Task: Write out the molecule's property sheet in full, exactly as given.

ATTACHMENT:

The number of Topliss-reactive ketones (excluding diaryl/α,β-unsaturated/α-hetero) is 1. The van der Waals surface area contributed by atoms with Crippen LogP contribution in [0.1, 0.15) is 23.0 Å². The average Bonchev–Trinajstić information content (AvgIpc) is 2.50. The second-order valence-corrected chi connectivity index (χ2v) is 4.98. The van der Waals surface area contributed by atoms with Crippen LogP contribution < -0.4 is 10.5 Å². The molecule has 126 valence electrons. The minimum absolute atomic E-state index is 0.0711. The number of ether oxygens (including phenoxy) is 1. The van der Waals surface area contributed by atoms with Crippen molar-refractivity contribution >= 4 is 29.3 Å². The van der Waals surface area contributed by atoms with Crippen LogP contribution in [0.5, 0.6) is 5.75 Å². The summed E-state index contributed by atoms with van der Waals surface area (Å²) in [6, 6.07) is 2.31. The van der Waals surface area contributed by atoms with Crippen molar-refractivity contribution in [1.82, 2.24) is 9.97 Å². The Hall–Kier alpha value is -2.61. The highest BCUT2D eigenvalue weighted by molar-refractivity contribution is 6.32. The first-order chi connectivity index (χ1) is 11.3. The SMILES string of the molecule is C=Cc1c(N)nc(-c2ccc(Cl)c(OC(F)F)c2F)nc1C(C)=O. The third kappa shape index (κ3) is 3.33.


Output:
The number of Topliss-reactive ketones (excluding diaryl/α,β-unsaturated/α-hetero) is 1. The van der Waals surface area contributed by atoms with Crippen LogP contribution in [0.1, 0.15) is 23.0 Å². The average Bonchev–Trinajstić information content (AvgIpc) is 2.50. The second-order valence-corrected chi connectivity index (χ2v) is 4.98. The van der Waals surface area contributed by atoms with Crippen LogP contribution < -0.4 is 10.5 Å². The molecule has 126 valence electrons. The minimum absolute atomic E-state index is 0.0711. The number of ether oxygens (including phenoxy) is 1. The van der Waals surface area contributed by atoms with Crippen molar-refractivity contribution >= 4 is 29.3 Å². The van der Waals surface area contributed by atoms with Crippen LogP contribution in [0.5, 0.6) is 5.75 Å². The summed E-state index contributed by atoms with van der Waals surface area (Å²) in [6, 6.07) is 2.31. The van der Waals surface area contributed by atoms with Crippen molar-refractivity contribution in [1.82, 2.24) is 9.97 Å². The Hall–Kier alpha value is -2.61. The highest BCUT2D eigenvalue weighted by molar-refractivity contribution is 6.32. The first-order chi connectivity index (χ1) is 11.3. The SMILES string of the molecule is C=Cc1c(N)nc(-c2ccc(Cl)c(OC(F)F)c2F)nc1C(C)=O. The third kappa shape index (κ3) is 3.33.